Ask anybody from the hardcore mixed martial arts fan to the guy on the corner barstool. They’ll all tell you it’s just about the coolest thing they’ve ever seen in a cage.
In the waning minutes of a title fight nearly three years ago, Anthony Pettis put his right foot on the fence, launched himself airborne and kicked Benson Henderson in the face, toppling him onto the canvas. In one sublime motion, Pettis lived every gravity-defying kinetic fantasy of every kid raised on video games, parkour and Jackie Chan movies — and he won a championship belt, too.
For the first time since Pettis landed what’s now known as the Showtime Kick, he’ll be back in the cage with Henderson on Saturday night at the Bradley Center in Milwaukee at UFC 164.
Both fighters realize their careers have been partly defined by that single moment of acrobatics, but neither fighter is thinking much about the past before a key bout for both men’s futures.
“I’m not going to live off of it,” Pettis said. “It happened. We’re past it. I’ve got to fight him again, and he’s the champ. So even with that kick, I’m still not the champ, so I’ve got a lot to prove.”
Their long-anticipated rematch is headlining the first major card on the UFC’s packed fall slate. Veteran heavyweight Frank Mir will take on Josh Barnett, who returns to the UFC after an 11-year absence, while featherweights Chad Mendes and Clay Guida also will meet.
Pettis’ hometown crowd can’t possibly expect something to top the Showtime Kick, but this bout means more than the lightweights’ first meeting. Henderson (18-2) is the UFC’s 155-pound champion, while Pettis (16-2) is the only man to beat him in more than six years.
But Pettis’ kick has lost none of its luster in the time since that WEC bout in Phoenix, Henderson’s hometown, in December 2010. One version of the highlight has nearly 5 million views on YouTube, and it’s a staple of MMA highlights packages.
Even after 18 months as the UFC’s lightweight champ, Henderson is still stung by his only defeat in his last 21 fights. Henderson wasn’t knocked out by the kick with 65 seconds left in the final round, but it clearly swung an exciting, tight fight in favor of Pettis, who claimed the belt with a unanimous decision.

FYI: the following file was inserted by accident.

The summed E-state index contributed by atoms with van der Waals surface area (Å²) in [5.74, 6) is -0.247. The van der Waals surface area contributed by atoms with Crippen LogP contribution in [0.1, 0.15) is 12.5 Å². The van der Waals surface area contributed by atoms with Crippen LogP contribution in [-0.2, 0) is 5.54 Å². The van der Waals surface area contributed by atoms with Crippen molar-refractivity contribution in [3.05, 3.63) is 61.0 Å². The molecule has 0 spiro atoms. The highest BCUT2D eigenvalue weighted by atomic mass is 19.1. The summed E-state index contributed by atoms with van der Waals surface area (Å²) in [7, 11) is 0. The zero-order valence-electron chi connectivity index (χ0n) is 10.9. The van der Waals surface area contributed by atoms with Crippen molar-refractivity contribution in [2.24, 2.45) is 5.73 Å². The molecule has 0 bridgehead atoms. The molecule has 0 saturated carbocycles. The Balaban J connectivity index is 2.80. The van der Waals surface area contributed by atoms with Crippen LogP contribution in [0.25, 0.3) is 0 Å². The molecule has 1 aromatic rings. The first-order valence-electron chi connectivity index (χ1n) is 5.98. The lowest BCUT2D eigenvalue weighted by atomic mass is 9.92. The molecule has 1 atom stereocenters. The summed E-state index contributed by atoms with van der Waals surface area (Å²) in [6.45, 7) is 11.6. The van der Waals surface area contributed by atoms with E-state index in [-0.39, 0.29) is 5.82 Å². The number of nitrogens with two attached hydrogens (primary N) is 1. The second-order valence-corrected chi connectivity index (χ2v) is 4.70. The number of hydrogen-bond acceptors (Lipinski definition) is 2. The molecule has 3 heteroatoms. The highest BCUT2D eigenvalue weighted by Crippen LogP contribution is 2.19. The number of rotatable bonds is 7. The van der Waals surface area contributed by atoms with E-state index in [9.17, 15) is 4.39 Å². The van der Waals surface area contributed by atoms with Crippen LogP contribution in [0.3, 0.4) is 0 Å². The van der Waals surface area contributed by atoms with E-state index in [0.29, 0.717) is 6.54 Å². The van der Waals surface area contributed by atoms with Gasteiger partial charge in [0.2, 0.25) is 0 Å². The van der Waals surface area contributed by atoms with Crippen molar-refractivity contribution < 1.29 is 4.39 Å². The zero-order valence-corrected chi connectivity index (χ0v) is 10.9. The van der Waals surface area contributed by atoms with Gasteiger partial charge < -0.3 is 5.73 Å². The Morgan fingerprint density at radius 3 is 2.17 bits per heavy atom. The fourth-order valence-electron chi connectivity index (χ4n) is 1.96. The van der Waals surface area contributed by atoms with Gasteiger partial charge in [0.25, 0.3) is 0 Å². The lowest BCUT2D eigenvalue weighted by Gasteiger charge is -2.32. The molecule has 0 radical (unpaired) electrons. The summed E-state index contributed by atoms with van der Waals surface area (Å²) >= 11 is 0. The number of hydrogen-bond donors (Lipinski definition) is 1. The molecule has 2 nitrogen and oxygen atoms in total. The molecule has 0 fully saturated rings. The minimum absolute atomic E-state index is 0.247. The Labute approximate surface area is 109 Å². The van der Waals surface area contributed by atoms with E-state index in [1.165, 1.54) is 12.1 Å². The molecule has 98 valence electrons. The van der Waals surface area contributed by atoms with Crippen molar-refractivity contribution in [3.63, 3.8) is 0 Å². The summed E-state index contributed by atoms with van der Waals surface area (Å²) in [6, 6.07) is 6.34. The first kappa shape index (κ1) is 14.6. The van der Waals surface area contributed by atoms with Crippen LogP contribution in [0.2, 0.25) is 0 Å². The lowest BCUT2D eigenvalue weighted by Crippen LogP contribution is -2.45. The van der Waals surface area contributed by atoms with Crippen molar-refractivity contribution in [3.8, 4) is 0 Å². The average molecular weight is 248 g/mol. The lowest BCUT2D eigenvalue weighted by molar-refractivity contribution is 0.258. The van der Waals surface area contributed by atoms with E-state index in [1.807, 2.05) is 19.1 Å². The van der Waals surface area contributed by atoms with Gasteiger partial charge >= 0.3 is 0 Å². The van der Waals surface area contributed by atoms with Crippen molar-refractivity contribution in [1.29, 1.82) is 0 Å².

“Anthony let it all out and landed a pretty cool kick,” Henderson said. “And ever since, I’ve been working to redeem myself. Beating up the next guy, the guy after that, beating up the guy after that, that was redeeming myself — working past that one moment in my life.”
Henderson has excelled by becoming an effective points fighter, battering his opponents with flurries of less-than-fearsome strikes adding up to decision victories. Henderson hasn’t stopped an opponent since April 2010, but he seized the UFC lightweight title from Frankie Edgar early last year and defended it three times — twice by razor-thin split decisions over Edgar and Gilbert Melendez.
He always knew Pettis was lurking in the background, waiting for a chance to repeat his spectacular win. The fighters are cordial and complimentary toward each other, but not friendly.
“We have never sat down and discussed it,” Henderson said of their last bout. “In my head, I knew that we’d be facing off at some point in time again, so there wasn’t a real big need for anything like that.”
Henderson’s detractors are hoping Pettis is the antidote to the champion’s style. Pettis is a crowd-pleaser, with a taekwondo background and superlative striking skills.
“It’s not like I just won the (last) fight off of just one kick,” Pettis said. “I put the work in the other rounds to be in that position. I’ve got a lot to work for.”
Pettis might have won the lightweight belt before Henderson even got a chance to get his hands on it, if not for a debatable career choice. Unwilling to wait around for the next title shot after Edgar returned from an injury in 2011, Pettis accepted a bout against Guida, who upset him. Pettis has fought just three times since, winning twice by dramatic knockout, but also sitting out most of 2012 with injuries.
Pettis would have been forced to wait even longer for his shot at Henderson, but challenger T.J. Grant pulled out of the matchup with a concussion last month. Pettis was contemplating a move down to challenge featherweight champion Jose Aldo, but he eagerly seized a second chance to take on Henderson in his hometown.
“You can’t blame me for trying to get a title shot,” Pettis said. “That’s what it’s all about. Every fighter wants to be a champion, and I was right there. I’ve been getting ready for a title shot since January, and it’s August now, so you can’t blame me for trying.”